Remediation, restoration and revitalization are all part of the process to economic development using natural assets. Mary Penny Kelley, Senior Advisor for Policy & Innovation with the N.C. Department of Environmental Quality, spoke about the importance of identifying coastal resources and restoration projects as a type of infrastructure, which are more likely to receive funding and support.
A resounding conclusion from the summit was that a variety of groups must work together to enhance the state’s economy through coastal restoration.
Here are other key conclusions from the summit:
Using momentum from the summit and building upon the work outlined in the Oyster Restoration and Protection Plan for North Carolina: A Blueprint for Action 2015-2020, North Carolina should take these next steps to move forward:
To learn more about highlights and presentations from the March 22-23 summit, visit the federation’s website at nccoast.org or check out the #SEDS17 hashtag on Twitter.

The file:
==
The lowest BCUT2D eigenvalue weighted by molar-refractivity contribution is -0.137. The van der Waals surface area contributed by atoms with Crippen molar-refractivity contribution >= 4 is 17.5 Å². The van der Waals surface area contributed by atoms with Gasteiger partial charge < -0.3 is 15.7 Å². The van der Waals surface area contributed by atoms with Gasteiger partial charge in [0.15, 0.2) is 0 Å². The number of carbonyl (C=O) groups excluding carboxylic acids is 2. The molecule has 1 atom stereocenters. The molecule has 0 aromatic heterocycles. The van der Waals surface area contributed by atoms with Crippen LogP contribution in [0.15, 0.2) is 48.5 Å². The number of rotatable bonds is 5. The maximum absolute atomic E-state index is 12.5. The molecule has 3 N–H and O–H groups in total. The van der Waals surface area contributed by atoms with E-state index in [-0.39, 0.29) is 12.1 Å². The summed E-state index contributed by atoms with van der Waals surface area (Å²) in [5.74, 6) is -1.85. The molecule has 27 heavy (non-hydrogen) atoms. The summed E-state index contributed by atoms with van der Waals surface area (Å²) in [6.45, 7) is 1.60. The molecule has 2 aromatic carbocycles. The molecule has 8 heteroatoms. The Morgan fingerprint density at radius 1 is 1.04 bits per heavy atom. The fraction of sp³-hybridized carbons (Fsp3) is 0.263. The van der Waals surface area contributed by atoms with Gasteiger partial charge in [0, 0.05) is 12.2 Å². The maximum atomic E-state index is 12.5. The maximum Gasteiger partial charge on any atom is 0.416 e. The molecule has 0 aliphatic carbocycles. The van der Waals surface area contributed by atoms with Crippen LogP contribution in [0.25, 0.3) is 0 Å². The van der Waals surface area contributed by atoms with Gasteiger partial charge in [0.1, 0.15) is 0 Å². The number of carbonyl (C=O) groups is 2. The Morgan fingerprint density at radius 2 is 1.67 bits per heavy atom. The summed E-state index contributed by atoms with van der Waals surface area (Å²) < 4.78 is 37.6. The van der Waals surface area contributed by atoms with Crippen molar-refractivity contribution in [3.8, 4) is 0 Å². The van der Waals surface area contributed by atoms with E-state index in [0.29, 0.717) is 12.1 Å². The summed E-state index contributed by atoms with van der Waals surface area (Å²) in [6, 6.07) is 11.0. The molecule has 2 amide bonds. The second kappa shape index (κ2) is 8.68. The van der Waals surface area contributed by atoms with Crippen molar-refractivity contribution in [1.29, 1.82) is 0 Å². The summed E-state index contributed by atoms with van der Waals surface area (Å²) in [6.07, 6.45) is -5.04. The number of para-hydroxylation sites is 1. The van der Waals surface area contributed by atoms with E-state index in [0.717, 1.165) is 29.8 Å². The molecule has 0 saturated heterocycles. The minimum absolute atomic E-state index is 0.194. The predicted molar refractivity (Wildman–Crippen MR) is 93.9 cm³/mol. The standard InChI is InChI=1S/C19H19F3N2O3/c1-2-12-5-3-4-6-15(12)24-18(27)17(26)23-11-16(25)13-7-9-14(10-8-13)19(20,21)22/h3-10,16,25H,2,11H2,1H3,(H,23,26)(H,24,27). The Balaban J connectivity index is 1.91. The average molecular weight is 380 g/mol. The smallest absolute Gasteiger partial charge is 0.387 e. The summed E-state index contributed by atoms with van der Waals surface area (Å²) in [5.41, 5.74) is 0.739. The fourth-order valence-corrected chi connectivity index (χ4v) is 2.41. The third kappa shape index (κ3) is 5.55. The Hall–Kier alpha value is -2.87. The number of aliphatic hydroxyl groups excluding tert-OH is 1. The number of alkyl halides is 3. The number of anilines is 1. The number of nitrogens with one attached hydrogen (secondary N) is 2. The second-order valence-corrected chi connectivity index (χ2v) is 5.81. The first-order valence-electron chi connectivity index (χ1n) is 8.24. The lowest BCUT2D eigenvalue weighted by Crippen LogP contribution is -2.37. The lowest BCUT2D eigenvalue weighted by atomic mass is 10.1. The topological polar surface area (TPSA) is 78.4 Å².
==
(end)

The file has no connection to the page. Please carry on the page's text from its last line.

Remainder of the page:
Join the federation’s efforts to expand shellfish aquaculture in North Carolina through the new Adopt an Oyster campaign! For the cost of a few bottles of cocktail sauce, you can adopt a single oyster, a dozen or even a bushel. Your donation will provide the home that baby oysters need to survive as part of our 50 Million Oyster Initiative, which will restore 50 million native oysters by 2020. In three years, your oyster will be all grown up, filtering 50 gallons of water a day and providing a home for shrimp, crabs and fish.